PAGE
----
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Thread: (F) Treatment Decisions Comparisons Trends

  1. #131
    Three Discipline Collaborative Radiation Therapy (3DCRT) Special Debate: I would treat prostate cancer with proton therapy
    [2019, Full Text]


    Three Discipline Collaborative Radiation Therapy (3DCRT) Debate Series

    Radiation Oncology is a highly multidisciplinary medical specialty, drawing significantly from three scientific disciplines — medicine, physics, and biology. As a result, discussion of controversies or changes in practice within radiation oncology involves input from all three disciplines. For this reason, significant effort has been expended recently to foster collaborative, multidisciplinary research in radiation oncology, with substantial demonstrated benefit.1, 2 In light of these results, we endeavor here to adopt this “team‐science” approach to the traditional debates featured in this journal. This article represents the fourth in a series of special debates entitled “Three Discipline Collaborative Radiation Therapy (3DCRT)” in which each debate team will include a radiation oncologist, medical physicist, and radiobiologist. We hope that this format will not only be engaging for the readership but will also foster further collaboration in the science and clinical practice of radiation oncology.

  2. #132
    The increase of stage, grading, and metastases in patients undergoing radical prostatectomy during the last decade
    [2019, Full Text]

    [A German study]



    To investigate changes in clinical data and pathological features of prostatectomy specimens of prostate cancer (PCa) patients in a large tertiary care center over the last 12 years as potential consequence of reduced acceptance of prostate-specific antigen (PSA)-based screening and implementation of active surveillance as a therapeutic option in PCa.

    We retrospectively identified all patients with PCa who underwent radical prostatectomy at our institution between 2004 and 2016 from our clinical database. We reviewed clinical and pathological data including patient age, PSA level, number of positive cores and Gleason score in prostate biopsy, and pathologic N- and T-stage, and Gleason score in radical prostatectomy specimen.

    Data of 5497 consecutive patients were analyzed. Median PSA increased from 7 (IQR 4.8–10.5) to 9 ng/ml (IQR 5.8–16.1; p < 0.001), and median number of positive biopsy cores increased from 3 (IQR 2–5) to 5 (IQR 3–7; p < 0.001). The proportion of patients with Gleason score ≥ 7 in biopsy and prostatectomy specimens increased from 40 to 78% and 49 to 89% (p < 0.001), respectively. The rate of locally advanced (≥ pT3a) and lymph node-positive tumors increased from 28 to 43% and 5 to 16% (p < 0.001), respectively.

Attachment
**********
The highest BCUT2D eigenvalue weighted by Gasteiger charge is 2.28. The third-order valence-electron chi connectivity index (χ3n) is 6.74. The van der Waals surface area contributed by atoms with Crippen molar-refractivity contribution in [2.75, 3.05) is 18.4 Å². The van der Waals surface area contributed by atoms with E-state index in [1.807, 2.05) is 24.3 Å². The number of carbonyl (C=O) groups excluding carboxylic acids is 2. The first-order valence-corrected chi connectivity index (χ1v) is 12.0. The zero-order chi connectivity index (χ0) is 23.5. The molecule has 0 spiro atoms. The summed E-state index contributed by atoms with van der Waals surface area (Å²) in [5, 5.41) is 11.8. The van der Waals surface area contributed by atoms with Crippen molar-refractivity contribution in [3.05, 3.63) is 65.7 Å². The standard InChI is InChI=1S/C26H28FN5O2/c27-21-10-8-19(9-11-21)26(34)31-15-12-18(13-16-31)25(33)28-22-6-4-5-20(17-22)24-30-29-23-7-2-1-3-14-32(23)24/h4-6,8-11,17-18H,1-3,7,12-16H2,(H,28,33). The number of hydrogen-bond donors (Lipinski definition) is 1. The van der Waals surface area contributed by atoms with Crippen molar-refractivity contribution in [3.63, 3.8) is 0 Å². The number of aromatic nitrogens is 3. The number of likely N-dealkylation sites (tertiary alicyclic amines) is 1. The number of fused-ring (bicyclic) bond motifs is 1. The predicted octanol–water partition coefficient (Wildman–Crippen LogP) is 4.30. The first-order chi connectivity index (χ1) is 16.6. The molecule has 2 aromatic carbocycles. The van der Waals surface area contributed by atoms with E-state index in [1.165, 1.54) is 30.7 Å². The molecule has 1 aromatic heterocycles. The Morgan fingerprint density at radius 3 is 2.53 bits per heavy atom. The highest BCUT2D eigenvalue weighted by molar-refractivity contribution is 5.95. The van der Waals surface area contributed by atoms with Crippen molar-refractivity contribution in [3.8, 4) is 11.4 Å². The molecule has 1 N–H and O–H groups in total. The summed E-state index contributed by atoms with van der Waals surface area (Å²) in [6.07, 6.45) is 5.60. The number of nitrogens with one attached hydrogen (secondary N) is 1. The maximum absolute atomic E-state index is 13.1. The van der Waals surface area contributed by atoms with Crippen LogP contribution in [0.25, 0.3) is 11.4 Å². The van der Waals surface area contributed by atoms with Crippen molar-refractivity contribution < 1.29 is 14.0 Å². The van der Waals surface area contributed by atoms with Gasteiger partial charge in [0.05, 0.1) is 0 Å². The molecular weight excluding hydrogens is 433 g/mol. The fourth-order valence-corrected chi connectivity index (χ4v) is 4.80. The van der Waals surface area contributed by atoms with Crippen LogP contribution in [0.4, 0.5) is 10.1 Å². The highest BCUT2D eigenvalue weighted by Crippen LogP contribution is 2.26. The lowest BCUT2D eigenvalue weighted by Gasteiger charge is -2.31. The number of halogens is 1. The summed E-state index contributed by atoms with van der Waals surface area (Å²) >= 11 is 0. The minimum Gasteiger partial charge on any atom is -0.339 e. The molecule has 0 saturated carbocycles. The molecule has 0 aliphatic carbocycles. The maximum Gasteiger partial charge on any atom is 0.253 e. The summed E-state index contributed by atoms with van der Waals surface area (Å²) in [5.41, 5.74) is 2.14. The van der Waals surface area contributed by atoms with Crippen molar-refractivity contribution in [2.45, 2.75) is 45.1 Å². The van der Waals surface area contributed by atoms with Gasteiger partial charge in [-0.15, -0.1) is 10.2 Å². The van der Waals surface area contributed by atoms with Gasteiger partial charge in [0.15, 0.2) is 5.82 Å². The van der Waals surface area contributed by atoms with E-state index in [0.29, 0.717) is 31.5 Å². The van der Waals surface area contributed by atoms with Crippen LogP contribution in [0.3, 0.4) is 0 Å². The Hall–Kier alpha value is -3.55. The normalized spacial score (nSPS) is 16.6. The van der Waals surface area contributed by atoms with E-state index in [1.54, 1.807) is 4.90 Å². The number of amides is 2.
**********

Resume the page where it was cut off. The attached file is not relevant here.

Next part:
We observed a significant change in clinical and pathological findings in our prostatectomy series with a significantly higher proportion of aggressive and locally advanced PCa in recent years. These findings may be related to a reduced acceptance of PSA-based screening and the use of active surveillance as management strategy and have significant impact on daily patient care.
    [Emphasis mine]

  3. #133
    Radiotherapy with or without androgen deprivation therapy in intermediate risk prostate cancer?
    [2019, Full Text]



    Androgen deprivation therapy (ADT) is beneficial for unfavorable intermediate-risk (IR) prostate cancer patients receiving curative radiotherapy (RT). However, for favorable IR patients the latest NCCN guidelines recommends RT alone. We retrospectively studied treatment patterns and outcomes of patients with IR prostate cancer in our institution over the past two decades.

    Materials and methods
    Three hundred seventy-three IR prostate cancer patients treated with definitive RT between 5/2002–5/2016 were identified in an institutional review board approved database. All patients received conformal RT to the prostate while the vast majority did not receive nodal radiation. ADT was commenced 2 months prior to RT and was continued for 4 months after RT.